In terms of military leverage we have options – none of them good – but *not* doing anything might equally be ‘not good’ if it destabilizes Ukraine or encourages further Russian aggression. There’s talk of a ‘mediation mission’ which is basically a UN-mandated and staffed peace force that (ala Balkans) steps into the area to keep any side from moving to far, but Russia can balk at that. No-fly zones over Ukraine come to mind as well as an intermediate escalation step that does not provoke military conflict but firmly establishes US interests and present.
The key is – who is the legitimate government of Ukraine. Who can legitimately request US foreign military assistance legally on behalf of Ukraine? That’s the tricksy part. The former President was ejected in legally questionable but ethically justified actions by the parliament. If Ukraine’s new government requests help in maintaining their sovereignty – it puts the United States in a sticky place.
If – however, they say “we need financial support”, that’s much easier (and faster) to put in place.
Scenarios for Separation
Absent a direct change of the trendline it looks like Crimea is heading for independence or some form of separation from Ukraine. Three scenarios how that can play out:
- Simple & clean: Crimea separates from Ukraine in (hopefully) some form of a plebiscite that at least has legitimacy.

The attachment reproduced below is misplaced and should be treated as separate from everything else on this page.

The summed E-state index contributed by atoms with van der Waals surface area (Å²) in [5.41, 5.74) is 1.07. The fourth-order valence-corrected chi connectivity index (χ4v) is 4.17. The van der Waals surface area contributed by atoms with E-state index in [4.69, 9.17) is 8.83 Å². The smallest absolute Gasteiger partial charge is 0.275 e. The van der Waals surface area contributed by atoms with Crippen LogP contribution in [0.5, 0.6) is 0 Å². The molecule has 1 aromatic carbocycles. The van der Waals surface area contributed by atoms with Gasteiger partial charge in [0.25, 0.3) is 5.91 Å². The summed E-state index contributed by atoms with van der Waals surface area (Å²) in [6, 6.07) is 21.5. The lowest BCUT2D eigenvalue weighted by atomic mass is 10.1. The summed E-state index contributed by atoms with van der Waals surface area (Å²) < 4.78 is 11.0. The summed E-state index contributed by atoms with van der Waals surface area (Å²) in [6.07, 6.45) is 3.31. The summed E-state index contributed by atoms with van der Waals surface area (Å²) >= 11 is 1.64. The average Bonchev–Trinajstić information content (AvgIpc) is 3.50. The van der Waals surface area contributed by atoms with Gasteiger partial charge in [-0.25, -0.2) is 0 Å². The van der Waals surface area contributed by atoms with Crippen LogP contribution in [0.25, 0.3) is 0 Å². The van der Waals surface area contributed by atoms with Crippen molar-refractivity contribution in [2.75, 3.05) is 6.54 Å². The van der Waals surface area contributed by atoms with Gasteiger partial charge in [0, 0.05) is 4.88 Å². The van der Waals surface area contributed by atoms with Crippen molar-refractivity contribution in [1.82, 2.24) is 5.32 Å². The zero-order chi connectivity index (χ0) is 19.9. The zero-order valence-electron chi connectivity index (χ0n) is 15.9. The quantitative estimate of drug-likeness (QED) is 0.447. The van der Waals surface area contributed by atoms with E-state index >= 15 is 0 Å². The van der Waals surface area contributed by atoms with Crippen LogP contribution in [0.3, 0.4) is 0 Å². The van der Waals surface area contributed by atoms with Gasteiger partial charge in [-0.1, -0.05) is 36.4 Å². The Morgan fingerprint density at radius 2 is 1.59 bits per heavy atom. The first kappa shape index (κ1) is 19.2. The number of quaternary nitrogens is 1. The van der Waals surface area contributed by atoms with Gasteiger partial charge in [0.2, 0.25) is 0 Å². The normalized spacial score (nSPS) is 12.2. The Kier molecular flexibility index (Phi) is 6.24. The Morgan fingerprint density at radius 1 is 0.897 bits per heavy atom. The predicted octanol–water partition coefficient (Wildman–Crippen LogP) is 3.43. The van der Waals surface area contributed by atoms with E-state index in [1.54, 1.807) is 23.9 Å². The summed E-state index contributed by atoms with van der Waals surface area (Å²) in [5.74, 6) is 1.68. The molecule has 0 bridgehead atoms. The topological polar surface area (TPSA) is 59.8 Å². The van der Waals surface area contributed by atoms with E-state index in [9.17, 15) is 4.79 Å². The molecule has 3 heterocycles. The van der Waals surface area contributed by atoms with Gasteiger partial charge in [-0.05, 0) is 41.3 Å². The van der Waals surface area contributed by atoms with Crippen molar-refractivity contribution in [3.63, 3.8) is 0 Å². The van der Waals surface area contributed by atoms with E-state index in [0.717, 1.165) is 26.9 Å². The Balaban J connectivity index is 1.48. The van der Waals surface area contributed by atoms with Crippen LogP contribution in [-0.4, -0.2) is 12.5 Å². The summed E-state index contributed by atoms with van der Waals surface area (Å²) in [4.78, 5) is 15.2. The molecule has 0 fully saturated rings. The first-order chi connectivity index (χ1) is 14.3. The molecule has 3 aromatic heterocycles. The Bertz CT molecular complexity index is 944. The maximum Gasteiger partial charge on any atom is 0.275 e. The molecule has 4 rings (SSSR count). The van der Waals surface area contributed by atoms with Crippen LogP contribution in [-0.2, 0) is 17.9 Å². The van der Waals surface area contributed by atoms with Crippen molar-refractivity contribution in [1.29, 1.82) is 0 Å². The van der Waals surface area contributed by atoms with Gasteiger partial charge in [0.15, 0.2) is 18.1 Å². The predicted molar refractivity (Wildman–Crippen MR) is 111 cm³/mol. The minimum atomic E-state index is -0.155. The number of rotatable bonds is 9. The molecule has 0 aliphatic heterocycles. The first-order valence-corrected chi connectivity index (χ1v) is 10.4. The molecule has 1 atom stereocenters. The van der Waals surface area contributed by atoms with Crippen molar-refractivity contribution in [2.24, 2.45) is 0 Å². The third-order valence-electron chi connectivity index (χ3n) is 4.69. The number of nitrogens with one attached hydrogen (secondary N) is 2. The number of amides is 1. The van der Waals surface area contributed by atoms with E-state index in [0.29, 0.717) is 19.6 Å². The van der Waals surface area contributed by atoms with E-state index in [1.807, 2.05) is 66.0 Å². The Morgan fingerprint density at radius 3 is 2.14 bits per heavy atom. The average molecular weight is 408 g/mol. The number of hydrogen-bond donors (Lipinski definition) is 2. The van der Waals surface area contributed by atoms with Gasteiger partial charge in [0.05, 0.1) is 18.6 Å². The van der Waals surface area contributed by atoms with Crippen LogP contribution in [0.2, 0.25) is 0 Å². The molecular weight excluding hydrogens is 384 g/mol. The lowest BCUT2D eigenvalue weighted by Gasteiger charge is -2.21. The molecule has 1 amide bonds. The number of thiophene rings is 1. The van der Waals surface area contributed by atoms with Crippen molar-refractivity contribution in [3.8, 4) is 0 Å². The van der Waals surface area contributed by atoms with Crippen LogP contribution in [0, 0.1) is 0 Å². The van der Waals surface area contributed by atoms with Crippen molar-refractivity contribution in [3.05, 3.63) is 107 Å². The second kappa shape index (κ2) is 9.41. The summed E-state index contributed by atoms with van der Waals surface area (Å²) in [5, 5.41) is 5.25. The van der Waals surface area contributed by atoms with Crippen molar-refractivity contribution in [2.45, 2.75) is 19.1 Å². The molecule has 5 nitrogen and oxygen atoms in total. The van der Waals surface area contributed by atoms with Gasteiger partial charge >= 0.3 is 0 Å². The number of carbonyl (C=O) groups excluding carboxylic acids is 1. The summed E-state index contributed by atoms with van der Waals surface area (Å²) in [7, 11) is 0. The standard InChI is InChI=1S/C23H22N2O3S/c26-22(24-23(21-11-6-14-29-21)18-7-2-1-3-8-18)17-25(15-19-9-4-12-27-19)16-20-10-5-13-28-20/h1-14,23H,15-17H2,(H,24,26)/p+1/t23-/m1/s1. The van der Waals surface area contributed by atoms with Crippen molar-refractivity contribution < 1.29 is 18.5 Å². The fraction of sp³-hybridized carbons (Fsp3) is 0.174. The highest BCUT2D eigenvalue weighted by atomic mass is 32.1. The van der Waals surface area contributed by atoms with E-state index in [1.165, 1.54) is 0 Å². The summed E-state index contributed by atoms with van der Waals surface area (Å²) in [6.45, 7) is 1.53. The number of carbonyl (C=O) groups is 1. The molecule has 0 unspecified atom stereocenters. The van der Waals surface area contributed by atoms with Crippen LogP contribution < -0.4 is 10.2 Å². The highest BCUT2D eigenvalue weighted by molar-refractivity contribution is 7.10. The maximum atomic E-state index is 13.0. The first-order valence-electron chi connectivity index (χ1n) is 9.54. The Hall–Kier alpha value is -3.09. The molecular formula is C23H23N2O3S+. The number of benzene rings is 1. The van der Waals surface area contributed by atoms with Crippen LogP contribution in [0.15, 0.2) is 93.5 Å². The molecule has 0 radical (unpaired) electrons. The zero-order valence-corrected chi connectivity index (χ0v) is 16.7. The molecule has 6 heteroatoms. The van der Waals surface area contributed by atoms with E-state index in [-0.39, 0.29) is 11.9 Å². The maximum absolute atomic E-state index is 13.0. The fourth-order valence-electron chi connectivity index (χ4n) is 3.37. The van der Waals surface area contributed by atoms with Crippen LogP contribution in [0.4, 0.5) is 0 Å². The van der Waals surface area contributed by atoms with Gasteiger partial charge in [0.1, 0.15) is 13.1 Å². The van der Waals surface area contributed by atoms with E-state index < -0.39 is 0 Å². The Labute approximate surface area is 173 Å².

- Simple & dirty: Crimea splits in a less-than-legal fashion from Ukraine – but Ukraine washes its hands. That leaves the likelihood of a Crimean insurgency of Tartars and ethnic Ukrainians, but that’s now Russia’s problem.
- Complex & chaotic: Anything else that involves Russian intervention outside of Crimea, a Yanukovych-led insurgency inside Ukraine, or variations thereof.
Where is Ukraine in all of this? This intervention appears to shred the Budapest Memorandum. At the end of the Cold War when the Soviet Union broke up, Ukraine was the third strongest nuclear power in the world. Under the Budapest Memorandum, they exchanged all their nuclear weapons too…um…Russia. And in return, they did get a very nice commemorative piece of paper where Russia promised to respect their sovereignty in the future. Don’t think that agreement is working out quite the way they intended.
Likewise, the United States is a signatory to Ukraine’s sovereignty. If things get worse, and they may not if this all defuses in a day or two, and we *don’t* back that commitment, it calls into question similar security guarantees in many regions that are actually the foundation of quasi-peace or at least avoiding all-out arms races such as in the South China Sea.
ALJ has a liveblog running – with the statements from the Ukrainian rep to the UN: “We are strong enough to defend ourselves.”(5)